"I was wrong."
"I'm sorry I said that."
"I apologize for yelling at you."
"I'm sorry I did that."
When I work with couples I sometimes like to joke that men are born with only a certain number of apologies that have to last them their whole lifetimes. So they have to be very careful in how they spend them and therefore they won't apologize unless it's for something really, really serious, and then only under great duress.
What makes it so hard for some men to apologize? Why should they learn how to do it more often, more clearly, more cleanly?
Let's start with some reasons I have seen men struggle with apologizing:
1) Admitting I'm wrong. If I admit I'm wrong, that I made a mistake, it means I'm somehow lesser in some way: less competent, less intelligent, less together.
2) "Yes butting." This sounds like, "Yes I yelled at you, but only because you did ________ to me." A variation on #1, it seems to stem from a man not being able to take clear responsibility for what he did wrong.
3) Vulnerability and weakness. For me to say "I'm sorry" is for me to be vulnerable in the moment in front of you, to make myself open to you. For a man, this can feel very threatening and it can get conflated with being weak.
4) Differing emotional expectations. I think most of us expect the rest of the world to experience life as we do. If I wouldn’t be bothered by something, why are you? Men are often not as focused on emotional nuance as their wives and partners, so their internal response to her “ouch!” is often “What’s the big deal?” It’s hard to apologize from that standpoint.
So men, what’s an apology and why should you give one?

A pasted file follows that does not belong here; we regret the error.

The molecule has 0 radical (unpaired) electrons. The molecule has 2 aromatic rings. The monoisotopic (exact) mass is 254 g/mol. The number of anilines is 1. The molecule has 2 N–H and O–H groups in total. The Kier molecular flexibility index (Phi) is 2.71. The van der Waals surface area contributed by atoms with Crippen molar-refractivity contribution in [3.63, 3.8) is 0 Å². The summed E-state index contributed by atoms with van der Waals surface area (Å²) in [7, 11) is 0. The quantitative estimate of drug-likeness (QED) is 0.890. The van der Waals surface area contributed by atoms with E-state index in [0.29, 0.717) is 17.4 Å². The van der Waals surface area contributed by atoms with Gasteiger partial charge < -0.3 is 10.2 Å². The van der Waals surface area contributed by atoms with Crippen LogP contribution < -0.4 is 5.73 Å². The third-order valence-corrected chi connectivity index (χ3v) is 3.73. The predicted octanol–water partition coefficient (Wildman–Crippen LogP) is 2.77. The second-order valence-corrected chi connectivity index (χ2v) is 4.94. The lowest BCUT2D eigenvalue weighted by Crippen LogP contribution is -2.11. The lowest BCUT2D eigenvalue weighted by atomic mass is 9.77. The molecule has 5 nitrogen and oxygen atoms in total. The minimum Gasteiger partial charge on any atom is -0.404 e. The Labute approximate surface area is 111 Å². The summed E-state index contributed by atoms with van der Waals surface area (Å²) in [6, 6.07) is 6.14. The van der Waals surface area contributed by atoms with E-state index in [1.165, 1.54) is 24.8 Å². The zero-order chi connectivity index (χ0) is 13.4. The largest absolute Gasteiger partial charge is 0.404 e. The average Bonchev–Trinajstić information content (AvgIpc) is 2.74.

I’m going to keep this simple.
1) When your wife and partner says you did something wrong, take a breath and try to actually listen. It will be really hard to apologize for something if you put up a defensive wall and don’t take in the necessary information to know what’s upsetting her.
2) Unless your partner is psychotic, there will be something truthful in what she’s telling you. No, it won’t be the whole picture, but it never is. Focus on the truth in what she’s saying.
3) Take responsibility. It sounds like this: “You’re right. I did that.”
4) Apologize. It sounds like this: “I’m sorry.” You have to use a sentence that includes the words “apology” or “sorry.” Saying “my bad” under your breath doesn’t count.
Bonus points: See if you can put yourself in her place and imagine what it would be like to feel the way she’s feeling. It’s not, “Well you shouldn’t feel that way because I wouldn’t.” It’s, “Wow. I imagine that really hurt your feelings when I ________.”
All any of us need when someone hurts our feelings or upsets us is to know that they really understand why what they did bothered us and are sorry for it. We automatically forgive as soon as we feel that and the resulting intimacy is greater than before the offense occurred. An ability to see where you went wrong and to apologize is hugely important, not just for relationships but for life.